“The only reason you say that race was not an issue is because you wish it was not. We all wish it was not. But it’s a lie. I came from a country where race was not an issue; I did not think of myself as black and I only became black when I came to America.”
Therein lies the crux of Chimamanda Ngozi Adichie’s luminous third novel, Americanah, an incisive, insightful dissection of race, and transnational identity: when Ifemelu, the novel’s protagonist, left Nigeria for America, she “became black.”
Totaling close to five hundred pages, Adichie’s Americanah is a hefty, ambitious novel that traverses three continents and three decades. It ties together universal themes of identity, belonging, and displacement with an overarching, compelling love story: Ifemelu and Obinze meet and fall in love as school children in Nigeria.
She’s a feisty, outspoken spitfire; he’s an introspective, charismatic bookworm. When Ifemelu leaves to pursue studies in the U.S., the two promise to keep in touch, but lose contact as years go by. In the novel’s present, Ifemelu is preparing to return to Nigeria, after spending years establishing herself as a popular blogger on race and blackness in the U.S. from the perspective of a “Non-American Black.”
The novel delves into the past through extended flashbacks as Ifemelu prepares for and creates a new life in her homeland, all while rekindling her connection with her old flame, who is now a wealthy, married real estate developer in Nigeria. Past and present collide as the two reignite their love.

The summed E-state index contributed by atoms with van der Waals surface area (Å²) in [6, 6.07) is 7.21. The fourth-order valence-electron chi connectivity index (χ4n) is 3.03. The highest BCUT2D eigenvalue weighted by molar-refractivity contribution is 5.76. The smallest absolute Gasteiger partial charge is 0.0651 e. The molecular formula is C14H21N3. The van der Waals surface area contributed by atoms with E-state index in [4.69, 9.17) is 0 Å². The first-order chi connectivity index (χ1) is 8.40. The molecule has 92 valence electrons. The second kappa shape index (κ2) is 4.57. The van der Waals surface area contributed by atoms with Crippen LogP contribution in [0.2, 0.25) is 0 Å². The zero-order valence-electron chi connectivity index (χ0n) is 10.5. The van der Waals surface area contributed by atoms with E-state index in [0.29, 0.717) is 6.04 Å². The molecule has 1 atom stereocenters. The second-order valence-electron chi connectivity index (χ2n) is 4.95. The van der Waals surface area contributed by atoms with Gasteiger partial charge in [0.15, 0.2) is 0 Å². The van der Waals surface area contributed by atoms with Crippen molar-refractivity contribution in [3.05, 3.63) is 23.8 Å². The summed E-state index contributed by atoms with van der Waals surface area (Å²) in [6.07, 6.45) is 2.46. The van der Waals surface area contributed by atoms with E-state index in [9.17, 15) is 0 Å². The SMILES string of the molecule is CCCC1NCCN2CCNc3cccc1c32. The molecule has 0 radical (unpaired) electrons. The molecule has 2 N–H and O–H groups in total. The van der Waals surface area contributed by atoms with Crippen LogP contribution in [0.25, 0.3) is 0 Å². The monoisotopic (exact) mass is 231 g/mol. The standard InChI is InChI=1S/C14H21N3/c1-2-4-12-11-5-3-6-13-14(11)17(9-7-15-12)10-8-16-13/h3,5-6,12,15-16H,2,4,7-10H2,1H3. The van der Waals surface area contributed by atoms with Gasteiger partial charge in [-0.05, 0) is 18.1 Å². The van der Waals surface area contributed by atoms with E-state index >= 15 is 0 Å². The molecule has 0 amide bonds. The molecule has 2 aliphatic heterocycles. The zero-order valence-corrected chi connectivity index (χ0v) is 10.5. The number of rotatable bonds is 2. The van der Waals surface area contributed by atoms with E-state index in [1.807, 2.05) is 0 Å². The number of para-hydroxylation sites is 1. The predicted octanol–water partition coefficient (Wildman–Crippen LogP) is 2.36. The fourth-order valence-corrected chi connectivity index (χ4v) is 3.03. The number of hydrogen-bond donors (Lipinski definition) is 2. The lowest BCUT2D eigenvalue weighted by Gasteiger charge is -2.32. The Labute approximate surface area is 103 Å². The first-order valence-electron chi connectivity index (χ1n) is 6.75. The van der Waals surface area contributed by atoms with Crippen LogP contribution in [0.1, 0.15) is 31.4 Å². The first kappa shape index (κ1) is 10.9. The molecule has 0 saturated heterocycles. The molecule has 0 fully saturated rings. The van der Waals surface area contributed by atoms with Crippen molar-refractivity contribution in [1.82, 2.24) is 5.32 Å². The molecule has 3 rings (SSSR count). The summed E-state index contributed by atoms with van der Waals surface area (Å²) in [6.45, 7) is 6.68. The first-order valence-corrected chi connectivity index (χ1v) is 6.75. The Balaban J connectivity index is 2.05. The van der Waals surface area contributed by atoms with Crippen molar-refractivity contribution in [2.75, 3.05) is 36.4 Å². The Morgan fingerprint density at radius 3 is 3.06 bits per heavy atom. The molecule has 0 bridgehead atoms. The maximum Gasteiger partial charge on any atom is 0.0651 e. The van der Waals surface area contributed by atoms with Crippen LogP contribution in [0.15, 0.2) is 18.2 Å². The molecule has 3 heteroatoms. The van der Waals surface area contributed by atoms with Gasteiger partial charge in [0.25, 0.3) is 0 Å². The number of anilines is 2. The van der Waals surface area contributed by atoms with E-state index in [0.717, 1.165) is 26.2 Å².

From renowned author Adichie, recipient of a MacArthur Genius Grant, Americanah is a story emblematic of today’s globalized society. It subverts stereotypes, challenges assumptions, and revels in its utter humanity. Bold, deeply-felt, and laugh-out-loud funny at times, it’s Adichie’s most powerful novel yet. If it doesn’t change the way you look at the world, you’re reading it wrong.
Read Americanah here.
About the Author: Chimamanda Ngozi Adichie
Chimamanda Ngozi Adichie was born in Nigeria in 1977.
She is the author of three novels, Purple Hibiscus (2003), Half of a Yellow Sun (2006), and Americanah (2013), of a short story collection, The Thing around Your Neck (2009).
She has received numerous awards and distinctions, including the Orange Broadband Prize for Fiction (2007) and a MacArthur Foundation Fellowship (2008).